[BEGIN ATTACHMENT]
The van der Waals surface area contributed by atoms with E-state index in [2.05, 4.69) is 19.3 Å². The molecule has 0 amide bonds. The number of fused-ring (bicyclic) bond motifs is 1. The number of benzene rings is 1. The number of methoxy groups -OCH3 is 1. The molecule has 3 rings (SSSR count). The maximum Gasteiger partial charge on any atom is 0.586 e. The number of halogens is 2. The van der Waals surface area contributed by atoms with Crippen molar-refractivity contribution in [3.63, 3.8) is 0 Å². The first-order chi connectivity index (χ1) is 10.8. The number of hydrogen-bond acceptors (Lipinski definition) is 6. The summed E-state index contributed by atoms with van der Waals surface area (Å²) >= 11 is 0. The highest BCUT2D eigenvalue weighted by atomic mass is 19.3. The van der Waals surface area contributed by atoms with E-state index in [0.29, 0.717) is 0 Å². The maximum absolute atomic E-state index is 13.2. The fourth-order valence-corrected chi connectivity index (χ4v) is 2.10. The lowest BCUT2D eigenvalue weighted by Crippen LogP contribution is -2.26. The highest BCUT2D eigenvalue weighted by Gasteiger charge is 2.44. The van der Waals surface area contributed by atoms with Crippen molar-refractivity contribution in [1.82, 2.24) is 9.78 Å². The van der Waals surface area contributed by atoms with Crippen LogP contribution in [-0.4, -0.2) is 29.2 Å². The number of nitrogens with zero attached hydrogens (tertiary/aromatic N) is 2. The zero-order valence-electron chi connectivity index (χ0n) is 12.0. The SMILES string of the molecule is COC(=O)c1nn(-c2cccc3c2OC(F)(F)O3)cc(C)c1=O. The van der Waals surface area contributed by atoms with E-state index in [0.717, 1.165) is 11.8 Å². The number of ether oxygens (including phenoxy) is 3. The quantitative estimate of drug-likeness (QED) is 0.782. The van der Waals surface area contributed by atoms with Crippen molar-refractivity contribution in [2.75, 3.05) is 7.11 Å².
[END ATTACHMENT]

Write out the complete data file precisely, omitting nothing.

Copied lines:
The van der Waals surface area contributed by atoms with E-state index in [2.05, 4.69) is 19.3 Å². The molecule has 0 amide bonds. The number of fused-ring (bicyclic) bond motifs is 1. The number of benzene rings is 1. The number of methoxy groups -OCH3 is 1. The molecule has 3 rings (SSSR count). The maximum Gasteiger partial charge on any atom is 0.586 e. The number of halogens is 2. The van der Waals surface area contributed by atoms with Crippen molar-refractivity contribution in [3.63, 3.8) is 0 Å². The first-order chi connectivity index (χ1) is 10.8. The number of hydrogen-bond acceptors (Lipinski definition) is 6. The summed E-state index contributed by atoms with van der Waals surface area (Å²) >= 11 is 0. The highest BCUT2D eigenvalue weighted by atomic mass is 19.3. The van der Waals surface area contributed by atoms with E-state index in [0.29, 0.717) is 0 Å². The maximum absolute atomic E-state index is 13.2. The fourth-order valence-corrected chi connectivity index (χ4v) is 2.10. The lowest BCUT2D eigenvalue weighted by Crippen LogP contribution is -2.26. The highest BCUT2D eigenvalue weighted by Gasteiger charge is 2.44. The van der Waals surface area contributed by atoms with Crippen molar-refractivity contribution in [1.82, 2.24) is 9.78 Å². The van der Waals surface area contributed by atoms with Crippen LogP contribution in [-0.4, -0.2) is 29.2 Å². The number of nitrogens with zero attached hydrogens (tertiary/aromatic N) is 2. The zero-order valence-electron chi connectivity index (χ0n) is 12.0. The SMILES string of the molecule is COC(=O)c1nn(-c2cccc3c2OC(F)(F)O3)cc(C)c1=O. The van der Waals surface area contributed by atoms with E-state index in [0.717, 1.165) is 11.8 Å². The number of ether oxygens (including phenoxy) is 3. The quantitative estimate of drug-likeness (QED) is 0.782. The van der Waals surface area contributed by atoms with Crippen molar-refractivity contribution in [2.75, 3.05) is 7.11 Å².